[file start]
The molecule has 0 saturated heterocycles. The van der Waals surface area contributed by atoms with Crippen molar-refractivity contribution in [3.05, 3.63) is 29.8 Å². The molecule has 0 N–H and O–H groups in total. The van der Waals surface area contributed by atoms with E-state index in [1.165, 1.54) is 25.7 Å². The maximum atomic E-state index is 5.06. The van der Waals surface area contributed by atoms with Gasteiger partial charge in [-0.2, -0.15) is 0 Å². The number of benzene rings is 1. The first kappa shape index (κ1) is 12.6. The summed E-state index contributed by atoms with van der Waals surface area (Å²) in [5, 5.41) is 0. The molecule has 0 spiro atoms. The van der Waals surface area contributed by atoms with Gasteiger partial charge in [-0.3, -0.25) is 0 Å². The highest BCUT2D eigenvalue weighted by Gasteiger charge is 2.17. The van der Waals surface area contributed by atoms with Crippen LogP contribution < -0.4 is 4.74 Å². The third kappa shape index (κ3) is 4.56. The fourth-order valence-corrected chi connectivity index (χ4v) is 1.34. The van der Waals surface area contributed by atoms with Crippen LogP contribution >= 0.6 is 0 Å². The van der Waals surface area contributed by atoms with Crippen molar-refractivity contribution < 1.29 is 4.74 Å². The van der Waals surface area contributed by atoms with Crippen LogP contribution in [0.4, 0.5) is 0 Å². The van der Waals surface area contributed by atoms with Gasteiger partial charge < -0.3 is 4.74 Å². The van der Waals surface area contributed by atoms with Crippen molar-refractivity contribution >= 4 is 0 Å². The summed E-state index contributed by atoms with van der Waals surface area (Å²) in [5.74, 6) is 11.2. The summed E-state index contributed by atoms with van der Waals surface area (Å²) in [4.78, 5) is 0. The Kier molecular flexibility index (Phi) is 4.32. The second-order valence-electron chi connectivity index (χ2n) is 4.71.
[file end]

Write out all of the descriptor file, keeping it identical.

The molecule has 0 saturated heterocycles. The van der Waals surface area contributed by atoms with Crippen molar-refractivity contribution in [3.05, 3.63) is 29.8 Å². The molecule has 0 N–H and O–H groups in total. The van der Waals surface area contributed by atoms with E-state index in [1.165, 1.54) is 25.7 Å². The maximum atomic E-state index is 5.06. The van der Waals surface area contributed by atoms with Gasteiger partial charge in [-0.2, -0.15) is 0 Å². The number of benzene rings is 1. The first kappa shape index (κ1) is 12.6. The summed E-state index contributed by atoms with van der Waals surface area (Å²) in [5, 5.41) is 0. The molecule has 0 spiro atoms. The van der Waals surface area contributed by atoms with Gasteiger partial charge in [-0.3, -0.25) is 0 Å². The highest BCUT2D eigenvalue weighted by Gasteiger charge is 2.17. The van der Waals surface area contributed by atoms with Crippen LogP contribution < -0.4 is 4.74 Å². The third kappa shape index (κ3) is 4.56. The fourth-order valence-corrected chi connectivity index (χ4v) is 1.34. The van der Waals surface area contributed by atoms with Crippen LogP contribution >= 0.6 is 0 Å². The van der Waals surface area contributed by atoms with Crippen molar-refractivity contribution < 1.29 is 4.74 Å². The van der Waals surface area contributed by atoms with Crippen LogP contribution in [0.4, 0.5) is 0 Å². The van der Waals surface area contributed by atoms with Gasteiger partial charge < -0.3 is 4.74 Å². The van der Waals surface area contributed by atoms with Crippen molar-refractivity contribution >= 4 is 0 Å². The summed E-state index contributed by atoms with van der Waals surface area (Å²) in [5.74, 6) is 11.2. The summed E-state index contributed by atoms with van der Waals surface area (Å²) in [4.78, 5) is 0. The Kier molecular flexibility index (Phi) is 4.32. The second-order valence-electron chi connectivity index (χ2n) is 4.71.